Replacing Passwords and Pins with Icons

We have discussed the sorry state of passwords in many recent articles.  There is an alternative to passwords and pins that may be coming to a smartphone near you.  It is called SemanticLock and it uses emoji-like icons to unlock your smartphone.

Most smartphones go unsecured mainly because most people find it difficult to enter a password using the on-screen keyboard.  4 to 6 digit numeric PINs are slightly easier, but due to their shorter length, easier to crack.  Swipe patterns are easier still, but susceptible to the “grease attack,” or observing where the finger has left skin oils on the screen.  SemanticLock uses 20 icons, which can be rearranged to reproduce a security phrase or visual pattern.  The icons position on the screen are rotated periodically to eliminate revealing smudge patterns.  In theory this should be at least as secure as a PIN.

In terms of ease of use, SemanticLock was a bit slower than pattern locks, but faster than PINS and a lot faster than passwords.  Looking at memory retention, icon location was successfully remembered 90% of the time, versus 30% for patterns and 50% for PINs.

With smartphone manufacturers moving toward biometric solutions such as the fingerprint reader (on the Google Pixel) and facial recognition (iPhone), there may not be an overwhelming rush to this technology, but I expect it will be available as an app at some point, and perhaps worthy of consideration.  It is always nice to have alternatives.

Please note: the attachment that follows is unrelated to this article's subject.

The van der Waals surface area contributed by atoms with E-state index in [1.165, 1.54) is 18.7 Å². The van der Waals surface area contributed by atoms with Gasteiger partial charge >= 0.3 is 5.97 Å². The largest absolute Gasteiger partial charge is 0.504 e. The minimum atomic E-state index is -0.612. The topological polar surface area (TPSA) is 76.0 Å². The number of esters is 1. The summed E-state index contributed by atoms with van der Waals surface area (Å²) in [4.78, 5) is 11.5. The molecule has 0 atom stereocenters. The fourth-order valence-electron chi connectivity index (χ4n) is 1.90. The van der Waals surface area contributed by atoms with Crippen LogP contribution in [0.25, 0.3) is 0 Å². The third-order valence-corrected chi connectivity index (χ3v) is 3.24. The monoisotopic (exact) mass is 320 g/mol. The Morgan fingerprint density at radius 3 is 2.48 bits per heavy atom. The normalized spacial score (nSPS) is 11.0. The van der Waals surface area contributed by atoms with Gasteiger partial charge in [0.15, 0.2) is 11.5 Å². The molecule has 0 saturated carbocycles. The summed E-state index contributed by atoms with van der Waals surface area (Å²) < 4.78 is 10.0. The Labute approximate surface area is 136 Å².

About the Author:

Cybersecurity analyst, pen-tester, trainer, and speaker. Owner of the WyzCo Group Inc. In addition to consulting on security products and services, Bob also conducts security audits, compliance audits, vulnerability assessments and penetration tests. Bob also teaches Cybersecurity Awareness Training classes. Bob works as an instruction for CompTIA’s non-profit IT-Ready Program in the Twin Cities. IT-Ready is a tuition free 8-week program designed to teach students of all ages the fundamentals of IT support to prepare them for an entry level position in Information Technology Support. Graduates of the classes take the exams to become CompTIA A+ certified. Bob is a frequent speaker at conferences such as the Minnesota Bloggers Conference, Secure360 Security Conference2016, 2017, 2018, 2019, the (ISC)2 World Congress 2016, and the ISSA International Conference 2017, and many local community organizations, including Chambers of Commerce, SCORE, and several school districts. Bob has been blogging on cybersecurity since 2006 at

Add a Comment

This site uses Akismet to reduce spam. Learn how your comment data is processed.